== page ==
Sondheim winner delves into spirituality, culture via alter ego

Renee Stout of Washington, whose work depicts her alter ego, Fatima Mayfield, is the winner of the 2012 Janet and Walter Sondheim Artscape Prize.
Renee Stout of Washington, whose work depicts her alter ego, Fatima Mayfield, is the winner of the 2012 Janet and Walter Sondheim Artscape Prize. (Photo courtesy of Renee Stout)

Renee Stout is the winner of the 2012 Janet and Walter Sondheim Artscape Prize, but a look at her photos, prints and other creations gives a glimpse of another woman — Fatima Mayfield.

The woman is an alter ego Stout created, pulling her name from those of a poor, friendly elderly neighbor named Fatima and a vendor of mystical and spiritual supplies in Washington known as Miss Mayfield. Stout said she began using the character nearly two decades ago to overcome her own shyness about making observations about culture and spirituality.

"How does she perceive herself in this culture that focuses on youth?" Stout said. "She faces the world for me. She can do things I couldn't do myself."

Stout, of Washington, is the seventh winner of the Sondheim prize, and the second who is based in the D.C. area. The $30,000 award will carry her over to a major show she is planning for 2013 at the Halsey Institute of Contemporary Art at the College of Charleston in South Carolina.

This was the first year Stout, 54, applied for the Sondheim prize because she had previously assumed it was for emerging artists. Stout has been showcasing her work in the Baltimore-Washington area since the 1990s. But she learned it is open to all artists in Maryland, Washington and parts of Virginia and Pennsylvania, and joined the more than 300 who apply each year.

Included in her showcase for the Sondheim finalists' gallery is "The Rootworker's Worktable," an installation with glass jars and perfume bottles scattered across an antique television cabinet in front of a chalkboard listing ingredients and instructions like "Things I'll need for the seduction of Sterling Rochambeau." African-American art and New Orleans hoodoo spirituality heavily influence the work, Stout said.

In other pieces, Stout, as Fatima Mayfield, is pictured in photographs surrounded by books, African art and candles. The images are the inspiration for a short film Stout plans to create depicting Mayfield.

A print called "The Return" presents a diary entry of Mayfield's that reads, "I wanted to go back to New Orleans, but couldn't bring myself to. My fear was that Katrina had washed away all the spirits. But the spirits started to call again."

Stout likened herself to an actress creating a character. Pieces like "The Rootworker's Worktable" are stored in a room in her Washington row house that "is almost like a stage set," she said.

The local art community has responded well to the point of view the device creates.

"Her work really takes people to different places through this powerful narrative," said Kristen Hileman, a curator at the Baltimore Museum of Art, where the six Sondheim prize finalists' work is being displayed through July 29. "There's a lot of layers in Renee's work. It stamps it as unique."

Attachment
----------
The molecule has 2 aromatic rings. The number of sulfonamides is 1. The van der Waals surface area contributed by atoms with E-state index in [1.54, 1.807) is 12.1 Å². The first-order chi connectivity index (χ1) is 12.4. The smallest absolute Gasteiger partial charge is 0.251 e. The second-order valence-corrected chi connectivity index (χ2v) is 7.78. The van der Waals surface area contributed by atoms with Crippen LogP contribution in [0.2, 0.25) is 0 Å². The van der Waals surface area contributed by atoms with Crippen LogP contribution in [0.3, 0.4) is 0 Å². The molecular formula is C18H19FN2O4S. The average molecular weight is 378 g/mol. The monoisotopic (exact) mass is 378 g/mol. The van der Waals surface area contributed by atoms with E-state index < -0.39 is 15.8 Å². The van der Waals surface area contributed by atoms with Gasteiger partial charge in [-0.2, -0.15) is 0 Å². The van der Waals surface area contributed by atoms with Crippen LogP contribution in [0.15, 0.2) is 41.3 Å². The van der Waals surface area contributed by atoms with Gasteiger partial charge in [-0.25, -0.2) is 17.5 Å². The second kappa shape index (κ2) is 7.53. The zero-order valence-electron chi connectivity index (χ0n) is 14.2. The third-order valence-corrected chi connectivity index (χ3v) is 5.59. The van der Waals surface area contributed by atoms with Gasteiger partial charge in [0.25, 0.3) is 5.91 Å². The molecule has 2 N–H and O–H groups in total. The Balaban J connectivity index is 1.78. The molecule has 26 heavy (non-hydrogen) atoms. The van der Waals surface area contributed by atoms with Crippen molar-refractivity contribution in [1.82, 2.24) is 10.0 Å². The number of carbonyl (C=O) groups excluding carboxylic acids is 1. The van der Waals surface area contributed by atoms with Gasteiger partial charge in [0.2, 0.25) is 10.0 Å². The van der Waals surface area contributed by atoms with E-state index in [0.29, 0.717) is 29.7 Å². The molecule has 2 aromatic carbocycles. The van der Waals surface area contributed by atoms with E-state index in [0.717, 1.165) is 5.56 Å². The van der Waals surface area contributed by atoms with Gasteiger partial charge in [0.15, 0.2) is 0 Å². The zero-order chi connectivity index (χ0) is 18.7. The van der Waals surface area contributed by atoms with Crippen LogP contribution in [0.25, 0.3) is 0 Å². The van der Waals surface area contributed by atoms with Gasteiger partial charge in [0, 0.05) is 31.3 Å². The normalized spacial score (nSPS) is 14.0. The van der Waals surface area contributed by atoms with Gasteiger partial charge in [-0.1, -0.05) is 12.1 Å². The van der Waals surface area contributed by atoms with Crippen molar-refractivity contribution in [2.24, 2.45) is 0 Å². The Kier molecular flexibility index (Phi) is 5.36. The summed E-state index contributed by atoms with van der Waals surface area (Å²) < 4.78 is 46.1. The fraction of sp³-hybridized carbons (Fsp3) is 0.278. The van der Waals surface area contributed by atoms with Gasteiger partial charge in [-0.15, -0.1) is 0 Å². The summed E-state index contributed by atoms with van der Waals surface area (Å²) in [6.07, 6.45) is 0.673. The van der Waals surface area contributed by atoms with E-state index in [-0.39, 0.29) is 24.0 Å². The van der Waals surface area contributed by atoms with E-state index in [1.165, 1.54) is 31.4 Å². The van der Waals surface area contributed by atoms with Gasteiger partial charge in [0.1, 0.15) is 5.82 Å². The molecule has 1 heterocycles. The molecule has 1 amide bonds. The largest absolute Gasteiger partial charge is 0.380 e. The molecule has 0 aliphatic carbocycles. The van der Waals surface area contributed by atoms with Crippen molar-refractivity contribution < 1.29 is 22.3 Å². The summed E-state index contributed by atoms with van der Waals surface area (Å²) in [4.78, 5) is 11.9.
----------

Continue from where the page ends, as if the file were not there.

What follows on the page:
Stout has received many awards for her work in the past, including from the Pollock-Krasner Foundation, the Louis Comfort Tiffany Foundation and Washington's Mayor's Art Awards. But the Sondheim award was unique in bringing the competing artists together to see one another's work and learn from one another. The finalists were announced in April and met at receptions previewing their work and then announcing the winner.

"The contestants start to bond as the process goes on and on, but you all know there can be only one winner," Stout joked.

The panel of jurors that chose semifinalists, finalists and the winner included Carlos Basualdo, curator of contemporary art at the Philadelphia Museum of Art; Jane Hait, co-owner and director of Wallspace gallery in New York; and Shinique Smith, a multimedia artist in Brooklyn, N.Y., who is a Baltimore native and Maryland Institute College of Art graduate.

The organizers of Artscape, billed as the nation's largest free arts festival, choose jurors from outside the region to give local artists national exposure, said Kim Domanski, public art coordinator for the Baltimore Office of Promotion and the Arts. Five past winners have been Baltimore-based artists; 2010 winner Ryan Hackett is based in Kensington.

Stout said she retains a strong connection to the Baltimore arts community, frequently visiting Area 405, a gallery in Station North, and New Beginnings, a barber shop near Hollins Market where owner Troy Staton collects and showcases art. And she lauded the city's commitment to public art.

"I always get mad at D.C. because I feel like as the capital of the country, they should be doing more for the local artists and showcasing art in the streets," Stout said. "Baltimore has been doing a better job of it, especially when it comes to creating artist studios."



If you go

The works of the six Sondheim Artscape Prize finalists are on display through July 29 at the Baltimore Museum of Art.

The semifinalists' works are being shown Thursday through Aug. 5 at the Meyerhoff & Decker Galleries in the Fox Building at Maryland Institute College of Art.

Both exhibitions are free.

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